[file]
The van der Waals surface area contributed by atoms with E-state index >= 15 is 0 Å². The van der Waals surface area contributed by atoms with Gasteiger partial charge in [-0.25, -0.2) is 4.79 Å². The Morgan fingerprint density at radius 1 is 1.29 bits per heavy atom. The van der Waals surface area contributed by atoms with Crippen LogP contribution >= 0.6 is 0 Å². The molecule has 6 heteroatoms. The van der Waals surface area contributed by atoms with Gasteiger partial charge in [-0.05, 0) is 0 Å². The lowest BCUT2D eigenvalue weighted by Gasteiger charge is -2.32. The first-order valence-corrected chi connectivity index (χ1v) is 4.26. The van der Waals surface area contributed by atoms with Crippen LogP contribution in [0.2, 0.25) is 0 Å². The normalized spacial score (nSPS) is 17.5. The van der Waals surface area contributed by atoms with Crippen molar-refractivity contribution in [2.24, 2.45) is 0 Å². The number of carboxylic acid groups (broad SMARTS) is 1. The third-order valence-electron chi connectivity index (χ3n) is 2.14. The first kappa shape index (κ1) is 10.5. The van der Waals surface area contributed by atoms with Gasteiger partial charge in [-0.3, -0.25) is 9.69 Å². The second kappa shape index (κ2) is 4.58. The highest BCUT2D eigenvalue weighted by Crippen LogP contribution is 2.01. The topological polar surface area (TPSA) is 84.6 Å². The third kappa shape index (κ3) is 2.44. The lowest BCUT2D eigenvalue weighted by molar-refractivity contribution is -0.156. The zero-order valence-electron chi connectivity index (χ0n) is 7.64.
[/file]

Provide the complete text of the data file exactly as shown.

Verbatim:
The van der Waals surface area contributed by atoms with E-state index >= 15 is 0 Å². The van der Waals surface area contributed by atoms with Gasteiger partial charge in [-0.25, -0.2) is 4.79 Å². The Morgan fingerprint density at radius 1 is 1.29 bits per heavy atom. The van der Waals surface area contributed by atoms with Crippen LogP contribution >= 0.6 is 0 Å². The molecule has 6 heteroatoms. The van der Waals surface area contributed by atoms with Gasteiger partial charge in [-0.05, 0) is 0 Å². The lowest BCUT2D eigenvalue weighted by Gasteiger charge is -2.32. The first-order valence-corrected chi connectivity index (χ1v) is 4.26. The van der Waals surface area contributed by atoms with Crippen LogP contribution in [0.2, 0.25) is 0 Å². The normalized spacial score (nSPS) is 17.5. The van der Waals surface area contributed by atoms with Crippen molar-refractivity contribution in [2.24, 2.45) is 0 Å². The number of carboxylic acid groups (broad SMARTS) is 1. The third-order valence-electron chi connectivity index (χ3n) is 2.14. The first kappa shape index (κ1) is 10.5. The van der Waals surface area contributed by atoms with Gasteiger partial charge in [-0.3, -0.25) is 9.69 Å². The second kappa shape index (κ2) is 4.58. The highest BCUT2D eigenvalue weighted by Crippen LogP contribution is 2.01. The topological polar surface area (TPSA) is 84.6 Å². The third kappa shape index (κ3) is 2.44. The lowest BCUT2D eigenvalue weighted by molar-refractivity contribution is -0.156. The zero-order valence-electron chi connectivity index (χ0n) is 7.64.